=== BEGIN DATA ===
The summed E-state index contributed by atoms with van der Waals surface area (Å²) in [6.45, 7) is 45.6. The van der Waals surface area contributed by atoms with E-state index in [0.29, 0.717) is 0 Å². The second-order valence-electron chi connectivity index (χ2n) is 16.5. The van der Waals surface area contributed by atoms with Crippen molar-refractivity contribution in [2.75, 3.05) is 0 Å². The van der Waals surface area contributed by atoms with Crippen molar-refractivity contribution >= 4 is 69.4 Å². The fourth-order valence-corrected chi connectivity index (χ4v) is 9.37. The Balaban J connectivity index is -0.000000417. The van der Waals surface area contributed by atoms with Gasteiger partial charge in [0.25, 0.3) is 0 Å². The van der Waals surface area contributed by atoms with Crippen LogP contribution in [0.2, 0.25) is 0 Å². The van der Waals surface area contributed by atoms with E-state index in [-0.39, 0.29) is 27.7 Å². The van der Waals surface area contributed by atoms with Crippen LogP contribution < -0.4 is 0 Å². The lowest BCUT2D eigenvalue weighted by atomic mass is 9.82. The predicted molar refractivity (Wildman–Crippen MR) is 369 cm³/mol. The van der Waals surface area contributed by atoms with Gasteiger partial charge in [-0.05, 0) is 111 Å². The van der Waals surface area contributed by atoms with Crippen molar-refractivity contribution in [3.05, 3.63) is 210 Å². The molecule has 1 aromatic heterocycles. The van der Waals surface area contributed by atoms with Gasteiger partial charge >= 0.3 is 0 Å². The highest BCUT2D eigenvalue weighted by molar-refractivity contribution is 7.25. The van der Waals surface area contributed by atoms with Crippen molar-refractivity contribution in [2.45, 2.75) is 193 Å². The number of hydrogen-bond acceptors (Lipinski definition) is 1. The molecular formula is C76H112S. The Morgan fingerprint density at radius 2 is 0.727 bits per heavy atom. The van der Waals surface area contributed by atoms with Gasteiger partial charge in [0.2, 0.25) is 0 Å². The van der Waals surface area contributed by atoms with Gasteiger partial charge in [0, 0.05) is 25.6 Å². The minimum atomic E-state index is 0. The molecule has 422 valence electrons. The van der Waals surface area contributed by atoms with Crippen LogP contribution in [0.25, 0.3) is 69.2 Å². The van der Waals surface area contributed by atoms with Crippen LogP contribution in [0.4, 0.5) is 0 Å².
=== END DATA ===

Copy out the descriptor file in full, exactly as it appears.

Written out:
The summed E-state index contributed by atoms with van der Waals surface area (Å²) in [6.45, 7) is 45.6. The van der Waals surface area contributed by atoms with E-state index in [0.29, 0.717) is 0 Å². The second-order valence-electron chi connectivity index (χ2n) is 16.5. The van der Waals surface area contributed by atoms with Crippen molar-refractivity contribution in [2.75, 3.05) is 0 Å². The van der Waals surface area contributed by atoms with Crippen molar-refractivity contribution >= 4 is 69.4 Å². The fourth-order valence-corrected chi connectivity index (χ4v) is 9.37. The Balaban J connectivity index is -0.000000417. The van der Waals surface area contributed by atoms with Gasteiger partial charge in [0.25, 0.3) is 0 Å². The van der Waals surface area contributed by atoms with Crippen LogP contribution in [0.2, 0.25) is 0 Å². The van der Waals surface area contributed by atoms with E-state index in [-0.39, 0.29) is 27.7 Å². The van der Waals surface area contributed by atoms with Crippen LogP contribution < -0.4 is 0 Å². The lowest BCUT2D eigenvalue weighted by atomic mass is 9.82. The predicted molar refractivity (Wildman–Crippen MR) is 369 cm³/mol. The van der Waals surface area contributed by atoms with Gasteiger partial charge in [-0.05, 0) is 111 Å². The van der Waals surface area contributed by atoms with Crippen molar-refractivity contribution in [3.05, 3.63) is 210 Å². The molecule has 1 aromatic heterocycles. The van der Waals surface area contributed by atoms with Gasteiger partial charge >= 0.3 is 0 Å². The highest BCUT2D eigenvalue weighted by molar-refractivity contribution is 7.25. The van der Waals surface area contributed by atoms with Crippen molar-refractivity contribution in [2.45, 2.75) is 193 Å². The number of hydrogen-bond acceptors (Lipinski definition) is 1. The molecular formula is C76H112S. The Morgan fingerprint density at radius 2 is 0.727 bits per heavy atom. The van der Waals surface area contributed by atoms with Gasteiger partial charge in [0.2, 0.25) is 0 Å². The van der Waals surface area contributed by atoms with Gasteiger partial charge in [0, 0.05) is 25.6 Å². The minimum atomic E-state index is 0. The molecule has 422 valence electrons. The van der Waals surface area contributed by atoms with Crippen LogP contribution in [0.25, 0.3) is 69.2 Å². The van der Waals surface area contributed by atoms with Crippen LogP contribution in [0.4, 0.5) is 0 Å².